It’s like attending Tim Burton’s Birthday party with strict dress-code rules and a fair amount of fantasy involved in doing the hair and dressing up for the night. Whenever there is a break between the bands one just enjoys watching the variety of gothic outfits, detailed, with all shades of black. It’s also a certain kind of pleasure to see Laibach, the Slovenians, performing here, in Germany, with the “Iron Sky” fragments on the wide screen behind them.
It’s basically all we ever wanted: that elegant evil look without actual evilness: on the contrary, attacking the evil using its own disguise, such as its uniform, to maintain the ultimate shape of cognitive dissonance. Well done indeed.
This whole Orwell’s disco (they are doing properly danceable music after all) started after an easy-listening break with “Te Deum” prelude by Marc-Antoine Charpentier at the end of it. Then the lights went off, the screen turned on, a thick dark liquid started streaming down the display, and the first song “Eurovision” broke in with the front rows knowing all the lyrics, which powerfully resonated the vocals in one damn and doomed chorus, going: “EUROPE IS FALLING APART!” You basically feel the fall with your own body through the sound that wraps you up in that decadent moment. You stare at the figure in black above you, turn right to check on the severe lady whose tight hair continues with a ray of white light, connecting her skull to the roof of the stage. Epic.
Everything about it is just epic. There are a few more musicians on stage, including the shadow of the drummer in front of the marching boots and blinking eyes on the screen, but they just naturally don’t get as much attention compared to these two.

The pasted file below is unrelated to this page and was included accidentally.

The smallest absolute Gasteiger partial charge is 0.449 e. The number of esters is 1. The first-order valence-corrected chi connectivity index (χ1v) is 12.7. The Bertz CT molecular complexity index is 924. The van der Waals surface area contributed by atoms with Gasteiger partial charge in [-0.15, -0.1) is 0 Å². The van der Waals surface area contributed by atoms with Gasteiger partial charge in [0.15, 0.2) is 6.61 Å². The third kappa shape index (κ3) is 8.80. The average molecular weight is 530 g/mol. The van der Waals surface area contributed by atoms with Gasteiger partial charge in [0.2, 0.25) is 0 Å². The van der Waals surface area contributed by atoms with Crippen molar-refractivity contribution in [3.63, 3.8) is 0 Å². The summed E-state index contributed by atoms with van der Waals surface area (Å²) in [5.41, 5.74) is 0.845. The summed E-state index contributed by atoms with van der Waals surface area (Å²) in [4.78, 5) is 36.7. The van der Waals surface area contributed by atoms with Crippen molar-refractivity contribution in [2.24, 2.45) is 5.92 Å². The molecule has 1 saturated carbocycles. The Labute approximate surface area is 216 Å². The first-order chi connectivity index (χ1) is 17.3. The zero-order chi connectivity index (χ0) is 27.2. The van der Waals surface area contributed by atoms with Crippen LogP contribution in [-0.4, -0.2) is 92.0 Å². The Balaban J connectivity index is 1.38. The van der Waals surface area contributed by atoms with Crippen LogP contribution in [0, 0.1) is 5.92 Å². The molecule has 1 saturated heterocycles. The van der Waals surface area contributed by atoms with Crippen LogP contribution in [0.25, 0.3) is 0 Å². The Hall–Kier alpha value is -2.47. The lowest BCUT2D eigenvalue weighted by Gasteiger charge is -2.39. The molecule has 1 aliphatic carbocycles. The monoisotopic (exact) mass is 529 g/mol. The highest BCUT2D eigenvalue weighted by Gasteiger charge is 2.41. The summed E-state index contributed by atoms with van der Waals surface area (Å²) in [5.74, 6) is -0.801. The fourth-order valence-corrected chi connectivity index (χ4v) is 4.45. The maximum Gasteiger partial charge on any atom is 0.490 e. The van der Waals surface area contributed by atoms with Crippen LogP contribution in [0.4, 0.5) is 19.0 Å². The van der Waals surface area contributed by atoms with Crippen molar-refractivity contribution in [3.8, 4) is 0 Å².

Teutonic pantomime with enough Nazi imagery to make Speer happy
“Put your hands up”, – says Milan Fras making sure his voice gets a superficial robotic intonation. With all the multimedia involvement it does remind of Kraftwerk appearance at some extend, but then it does not – with these dominating dictator-like figures busy with picturing our existence as one hopeless and monumental anti-utopia. And it is sort of sad and depressing, but at the same time it forces you to dance, repeating simple and clear lines: “Liver, liver, liver. We need to take and deliver”. It’s like an Apocalypse after party for the undead.
“Teutonic pantomime with enough Nazi imagery to make Speer happy”, – concludes my Manchester fellow on the way out when we stop to have a glance at the Laibach merchandising. Paul Kehoe, who happens to be the drummer of “Peter Hook and the Light”, the band that keeps alive the heritage of Joy Division nowadays, suddenly spots something on one of the tables: “Oi!” he goes.
A few days later you still think in slogans
I looked down to see the both famous and infamous Hitler Youth “drummer boy” that ended up on the cover of the debut EP of Joy Division “An Ideal for Living”, back in 1978. Yep, the same drummer boy on the Laibach cigarette cover cases, and by “the same” I mean identical to the one Bernard Sumner once drew for his own record, now with a few modifications – such as replacing the boy’s face with the face of the “Statue of Liberty” and adding the band’s cog-wheel mark on the surface of the drum.
”Oi!” goes Paul once again when he spots a baby bib with an even more converted design of the original drawing. A little puzzled by the discovery, still hypnotized by the music, I found the way out through the shadowy crowd heading towards a red flag on top of the building at Warschauer strasse. It’s just the first thing you spot after the gig like this when you go out of Astra Kulturhaus. A few days later you still think in slogans and hum to yourself:
Walk with me
Walk with me
Monster of uncertainty
Walk with me
Walk with me
Walk with me
Article and photos: Pogo Dina